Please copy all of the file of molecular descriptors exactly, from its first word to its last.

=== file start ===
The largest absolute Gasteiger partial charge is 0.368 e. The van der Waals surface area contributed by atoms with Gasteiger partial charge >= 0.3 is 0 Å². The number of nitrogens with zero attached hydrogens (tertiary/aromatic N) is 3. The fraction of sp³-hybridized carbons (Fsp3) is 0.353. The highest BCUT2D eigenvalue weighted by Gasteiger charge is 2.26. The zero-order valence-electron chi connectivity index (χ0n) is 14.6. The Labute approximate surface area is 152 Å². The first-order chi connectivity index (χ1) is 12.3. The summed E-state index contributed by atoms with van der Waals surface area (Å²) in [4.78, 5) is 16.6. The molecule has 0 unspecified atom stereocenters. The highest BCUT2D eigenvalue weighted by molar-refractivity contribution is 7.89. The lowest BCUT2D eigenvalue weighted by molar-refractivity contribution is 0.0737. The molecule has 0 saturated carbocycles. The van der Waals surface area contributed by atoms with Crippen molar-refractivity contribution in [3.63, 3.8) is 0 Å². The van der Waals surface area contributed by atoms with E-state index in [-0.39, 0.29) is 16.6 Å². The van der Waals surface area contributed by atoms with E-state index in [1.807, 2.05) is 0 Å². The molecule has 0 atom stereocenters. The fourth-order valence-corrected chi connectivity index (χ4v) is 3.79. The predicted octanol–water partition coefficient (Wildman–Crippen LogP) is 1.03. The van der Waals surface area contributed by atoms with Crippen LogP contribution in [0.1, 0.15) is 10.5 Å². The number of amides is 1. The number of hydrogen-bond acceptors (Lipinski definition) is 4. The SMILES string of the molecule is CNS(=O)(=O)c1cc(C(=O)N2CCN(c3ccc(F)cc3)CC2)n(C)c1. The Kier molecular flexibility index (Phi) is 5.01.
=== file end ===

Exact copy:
The largest absolute Gasteiger partial charge is 0.368 e. The van der Waals surface area contributed by atoms with Gasteiger partial charge >= 0.3 is 0 Å². The number of nitrogens with zero attached hydrogens (tertiary/aromatic N) is 3. The fraction of sp³-hybridized carbons (Fsp3) is 0.353. The highest BCUT2D eigenvalue weighted by Gasteiger charge is 2.26. The zero-order valence-electron chi connectivity index (χ0n) is 14.6. The Labute approximate surface area is 152 Å². The first-order chi connectivity index (χ1) is 12.3. The summed E-state index contributed by atoms with van der Waals surface area (Å²) in [4.78, 5) is 16.6. The molecule has 0 unspecified atom stereocenters. The highest BCUT2D eigenvalue weighted by molar-refractivity contribution is 7.89. The lowest BCUT2D eigenvalue weighted by molar-refractivity contribution is 0.0737. The molecule has 0 saturated carbocycles. The van der Waals surface area contributed by atoms with Crippen molar-refractivity contribution in [3.63, 3.8) is 0 Å². The van der Waals surface area contributed by atoms with E-state index in [-0.39, 0.29) is 16.6 Å². The van der Waals surface area contributed by atoms with E-state index in [1.807, 2.05) is 0 Å². The molecule has 0 atom stereocenters. The fourth-order valence-corrected chi connectivity index (χ4v) is 3.79. The predicted octanol–water partition coefficient (Wildman–Crippen LogP) is 1.03. The van der Waals surface area contributed by atoms with Crippen LogP contribution in [0.1, 0.15) is 10.5 Å². The number of amides is 1. The number of hydrogen-bond acceptors (Lipinski definition) is 4. The SMILES string of the molecule is CNS(=O)(=O)c1cc(C(=O)N2CCN(c3ccc(F)cc3)CC2)n(C)c1. The Kier molecular flexibility index (Phi) is 5.01.